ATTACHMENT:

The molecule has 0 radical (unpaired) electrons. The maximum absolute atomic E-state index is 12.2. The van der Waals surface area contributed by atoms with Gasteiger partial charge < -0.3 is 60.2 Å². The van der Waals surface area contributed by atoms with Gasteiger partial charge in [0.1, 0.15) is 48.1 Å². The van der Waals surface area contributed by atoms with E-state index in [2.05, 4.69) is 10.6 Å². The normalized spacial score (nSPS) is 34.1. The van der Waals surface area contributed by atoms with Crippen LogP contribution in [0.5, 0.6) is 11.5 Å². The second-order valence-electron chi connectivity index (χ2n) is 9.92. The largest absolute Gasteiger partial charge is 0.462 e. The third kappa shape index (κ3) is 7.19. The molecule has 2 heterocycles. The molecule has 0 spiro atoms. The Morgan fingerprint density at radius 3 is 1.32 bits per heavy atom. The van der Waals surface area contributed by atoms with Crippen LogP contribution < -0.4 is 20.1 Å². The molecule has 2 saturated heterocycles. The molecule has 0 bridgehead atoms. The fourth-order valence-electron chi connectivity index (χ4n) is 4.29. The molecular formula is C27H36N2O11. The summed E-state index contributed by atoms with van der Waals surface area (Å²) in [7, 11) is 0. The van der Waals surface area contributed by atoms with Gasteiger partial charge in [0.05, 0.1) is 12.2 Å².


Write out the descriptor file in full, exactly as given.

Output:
The molecule has 0 radical (unpaired) electrons. The maximum absolute atomic E-state index is 12.2. The van der Waals surface area contributed by atoms with Gasteiger partial charge < -0.3 is 60.2 Å². The van der Waals surface area contributed by atoms with Gasteiger partial charge in [0.1, 0.15) is 48.1 Å². The van der Waals surface area contributed by atoms with E-state index in [2.05, 4.69) is 10.6 Å². The normalized spacial score (nSPS) is 34.1. The van der Waals surface area contributed by atoms with Crippen LogP contribution in [0.5, 0.6) is 11.5 Å². The second-order valence-electron chi connectivity index (χ2n) is 9.92. The largest absolute Gasteiger partial charge is 0.462 e. The third kappa shape index (κ3) is 7.19. The molecule has 2 heterocycles. The molecule has 0 spiro atoms. The Morgan fingerprint density at radius 3 is 1.32 bits per heavy atom. The van der Waals surface area contributed by atoms with Crippen LogP contribution < -0.4 is 20.1 Å². The molecule has 2 saturated heterocycles. The molecule has 0 bridgehead atoms. The fourth-order valence-electron chi connectivity index (χ4n) is 4.29. The molecular formula is C27H36N2O11. The summed E-state index contributed by atoms with van der Waals surface area (Å²) in [7, 11) is 0. The van der Waals surface area contributed by atoms with Gasteiger partial charge in [0.05, 0.1) is 12.2 Å².